Thesis (Ph.D., Natural Resources)--University of Idaho, June 2014 | Pacific salmonids are thought to provide a vital nutrient link between the ocean and their natal streams. However, most of what is known about the ecologic role of salmonids in their natal ecosystems is derived from coastal maritime investigations. Appropriately mitigating for the decline of returning salmonids to inland ecosystems requires understanding the biogeochemical responses of these ecosystems to the deposition of salmon born nutrients, particularly within riparian ecosystems where the semi-arid climatic conditions of this region may have the greatest influence on these biogeochemical responses.
The terrestrial decomposition of salmon carcasses and the subsequent release of carbon and nitrogen in an inland semi-arid environment as well as the influences of freezing and heat treating salmon carcasses for disease mitigation was evaluated. Decomposition proceeded rapidly in this semi-arid climate overriding any overall influences of the disease mitigation methods on decomposition time or soil carbon and nitrogen accumulation. A notable finding was a 4 / ä15N enrichment of the carcass fluids entering the soil, relative to whole carcasses. This alteration of isotopic ratios has direct implications on isotopic mixing model estimates of soil and vegetative marine derived nutrient composition.
The soil biogeochemical responses to the deposition of anadromous fish carcasses in riparian forests of central Idaho were investigated and the soil loading of carbon and nitrogen per fish carcass estimated. This investigation revealed dramatic increases in soil carbon and nitrogen chemistry that far exceeded and persisted longer than reported responses in coastal ecosystems. However, the carbon and nitrogen loading estimates were only able to account for a small portion of the carbon and nitrogen in the fish carcasses.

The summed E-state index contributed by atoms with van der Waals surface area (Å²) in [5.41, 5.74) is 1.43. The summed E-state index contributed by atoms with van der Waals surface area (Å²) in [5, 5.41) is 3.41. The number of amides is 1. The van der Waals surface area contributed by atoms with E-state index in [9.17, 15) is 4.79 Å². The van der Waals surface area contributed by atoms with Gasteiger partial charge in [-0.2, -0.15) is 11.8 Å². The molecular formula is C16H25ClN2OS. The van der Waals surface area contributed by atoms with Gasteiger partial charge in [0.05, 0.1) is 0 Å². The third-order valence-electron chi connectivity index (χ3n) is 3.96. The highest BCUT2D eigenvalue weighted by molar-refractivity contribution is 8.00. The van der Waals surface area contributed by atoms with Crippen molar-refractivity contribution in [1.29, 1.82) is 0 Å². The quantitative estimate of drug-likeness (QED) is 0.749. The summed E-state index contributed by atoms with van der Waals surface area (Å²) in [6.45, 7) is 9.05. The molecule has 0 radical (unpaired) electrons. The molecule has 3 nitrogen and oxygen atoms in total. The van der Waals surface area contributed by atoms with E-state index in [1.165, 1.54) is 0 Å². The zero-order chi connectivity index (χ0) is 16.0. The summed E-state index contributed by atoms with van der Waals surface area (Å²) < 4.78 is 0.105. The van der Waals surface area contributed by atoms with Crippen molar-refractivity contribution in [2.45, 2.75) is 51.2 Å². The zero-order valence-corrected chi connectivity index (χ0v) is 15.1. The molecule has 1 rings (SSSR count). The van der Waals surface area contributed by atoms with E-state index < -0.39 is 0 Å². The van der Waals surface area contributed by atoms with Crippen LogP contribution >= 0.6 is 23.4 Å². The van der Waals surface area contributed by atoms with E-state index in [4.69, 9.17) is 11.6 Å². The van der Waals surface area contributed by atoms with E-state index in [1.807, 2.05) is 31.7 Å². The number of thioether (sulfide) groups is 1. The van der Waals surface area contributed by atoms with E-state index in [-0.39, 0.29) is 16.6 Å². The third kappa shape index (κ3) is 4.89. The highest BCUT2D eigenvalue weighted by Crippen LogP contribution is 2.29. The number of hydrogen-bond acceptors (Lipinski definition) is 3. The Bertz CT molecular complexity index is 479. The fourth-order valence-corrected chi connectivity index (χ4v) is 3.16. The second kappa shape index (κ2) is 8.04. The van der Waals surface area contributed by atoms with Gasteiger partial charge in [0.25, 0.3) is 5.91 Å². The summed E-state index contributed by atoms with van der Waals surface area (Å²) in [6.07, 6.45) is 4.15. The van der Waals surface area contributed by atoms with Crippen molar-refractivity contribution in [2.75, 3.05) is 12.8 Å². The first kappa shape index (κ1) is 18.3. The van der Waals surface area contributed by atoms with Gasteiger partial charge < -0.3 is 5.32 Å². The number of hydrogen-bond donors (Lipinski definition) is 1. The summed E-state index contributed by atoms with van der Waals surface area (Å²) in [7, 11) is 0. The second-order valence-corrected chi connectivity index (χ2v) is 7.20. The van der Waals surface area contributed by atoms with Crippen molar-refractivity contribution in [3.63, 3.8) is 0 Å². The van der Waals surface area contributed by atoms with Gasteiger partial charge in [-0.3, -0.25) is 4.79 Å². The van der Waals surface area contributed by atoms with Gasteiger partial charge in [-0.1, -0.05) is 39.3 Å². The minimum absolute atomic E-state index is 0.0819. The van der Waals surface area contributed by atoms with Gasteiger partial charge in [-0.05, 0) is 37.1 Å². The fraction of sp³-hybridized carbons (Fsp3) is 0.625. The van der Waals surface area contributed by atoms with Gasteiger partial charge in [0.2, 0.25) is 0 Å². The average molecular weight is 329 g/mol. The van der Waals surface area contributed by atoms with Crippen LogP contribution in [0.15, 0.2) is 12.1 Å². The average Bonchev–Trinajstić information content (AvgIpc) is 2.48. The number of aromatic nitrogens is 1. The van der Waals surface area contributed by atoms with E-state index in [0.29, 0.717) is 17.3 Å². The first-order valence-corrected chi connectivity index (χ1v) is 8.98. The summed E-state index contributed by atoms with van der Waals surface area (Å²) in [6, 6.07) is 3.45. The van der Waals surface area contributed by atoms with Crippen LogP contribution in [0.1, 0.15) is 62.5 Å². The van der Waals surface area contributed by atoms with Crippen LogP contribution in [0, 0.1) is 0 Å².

The annual and inter-annual responses of riparian vegetation to the deposition of anadromous fish carcasses in riparian forests of central Idaho was investigated. The investigation revealed that herbaceous species can quickly utilize carcass nutrient subsidies but that the nutrients are depleted within two to three years. Conifer seedlings appear to have a much higher resource acquisition and storage capacity as foliage produced three years after carcass nutrient additions contained large quantities of marine derived nitrogen.